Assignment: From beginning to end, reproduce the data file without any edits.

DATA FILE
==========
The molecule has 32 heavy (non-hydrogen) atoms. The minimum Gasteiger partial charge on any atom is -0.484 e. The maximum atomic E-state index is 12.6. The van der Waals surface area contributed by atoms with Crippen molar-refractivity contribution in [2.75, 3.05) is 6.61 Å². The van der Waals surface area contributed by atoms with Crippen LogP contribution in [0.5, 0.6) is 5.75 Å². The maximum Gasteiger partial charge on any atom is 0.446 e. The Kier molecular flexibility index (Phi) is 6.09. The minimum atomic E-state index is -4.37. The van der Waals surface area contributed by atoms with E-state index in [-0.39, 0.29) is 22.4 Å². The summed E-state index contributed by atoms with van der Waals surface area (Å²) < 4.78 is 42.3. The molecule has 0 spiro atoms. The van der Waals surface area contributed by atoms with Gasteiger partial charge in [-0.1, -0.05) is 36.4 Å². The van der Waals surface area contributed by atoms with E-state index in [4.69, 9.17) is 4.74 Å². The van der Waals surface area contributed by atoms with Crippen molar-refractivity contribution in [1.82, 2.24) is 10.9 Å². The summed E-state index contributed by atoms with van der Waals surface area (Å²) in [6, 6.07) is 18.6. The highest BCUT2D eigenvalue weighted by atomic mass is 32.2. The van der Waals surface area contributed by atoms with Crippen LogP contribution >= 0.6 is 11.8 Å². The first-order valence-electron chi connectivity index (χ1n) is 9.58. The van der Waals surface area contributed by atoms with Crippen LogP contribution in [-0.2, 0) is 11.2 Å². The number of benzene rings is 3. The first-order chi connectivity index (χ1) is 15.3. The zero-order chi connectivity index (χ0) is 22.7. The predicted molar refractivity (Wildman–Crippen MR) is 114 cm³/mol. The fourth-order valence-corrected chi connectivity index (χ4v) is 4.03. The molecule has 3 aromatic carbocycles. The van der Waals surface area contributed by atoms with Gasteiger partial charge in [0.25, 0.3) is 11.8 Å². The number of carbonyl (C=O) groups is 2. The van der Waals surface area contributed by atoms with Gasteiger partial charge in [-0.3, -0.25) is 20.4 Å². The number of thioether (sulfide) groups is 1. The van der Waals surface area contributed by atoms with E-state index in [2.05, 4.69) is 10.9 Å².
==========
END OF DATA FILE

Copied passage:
The molecule has 32 heavy (non-hydrogen) atoms. The minimum Gasteiger partial charge on any atom is -0.484 e. The maximum atomic E-state index is 12.6. The van der Waals surface area contributed by atoms with Crippen molar-refractivity contribution in [2.75, 3.05) is 6.61 Å². The van der Waals surface area contributed by atoms with Crippen LogP contribution in [0.5, 0.6) is 5.75 Å². The maximum Gasteiger partial charge on any atom is 0.446 e. The Kier molecular flexibility index (Phi) is 6.09. The minimum atomic E-state index is -4.37. The van der Waals surface area contributed by atoms with E-state index in [-0.39, 0.29) is 22.4 Å². The summed E-state index contributed by atoms with van der Waals surface area (Å²) < 4.78 is 42.3. The molecule has 0 spiro atoms. The van der Waals surface area contributed by atoms with Gasteiger partial charge in [-0.1, -0.05) is 36.4 Å². The van der Waals surface area contributed by atoms with E-state index in [4.69, 9.17) is 4.74 Å². The van der Waals surface area contributed by atoms with Crippen molar-refractivity contribution in [1.82, 2.24) is 10.9 Å². The summed E-state index contributed by atoms with van der Waals surface area (Å²) in [6, 6.07) is 18.6. The highest BCUT2D eigenvalue weighted by atomic mass is 32.2. The van der Waals surface area contributed by atoms with Crippen LogP contribution >= 0.6 is 11.8 Å². The first-order valence-electron chi connectivity index (χ1n) is 9.58. The van der Waals surface area contributed by atoms with Crippen LogP contribution in [-0.2, 0) is 11.2 Å². The number of benzene rings is 3. The first-order chi connectivity index (χ1) is 15.3. The zero-order chi connectivity index (χ0) is 22.7. The predicted molar refractivity (Wildman–Crippen MR) is 114 cm³/mol. The fourth-order valence-corrected chi connectivity index (χ4v) is 4.03. The molecule has 3 aromatic carbocycles. The van der Waals surface area contributed by atoms with Gasteiger partial charge in [0.25, 0.3) is 11.8 Å². The number of carbonyl (C=O) groups is 2. The van der Waals surface area contributed by atoms with Gasteiger partial charge in [-0.3, -0.25) is 20.4 Å². The number of thioether (sulfide) groups is 1. The van der Waals surface area contributed by atoms with E-state index in [2.05, 4.69) is 10.9 Å².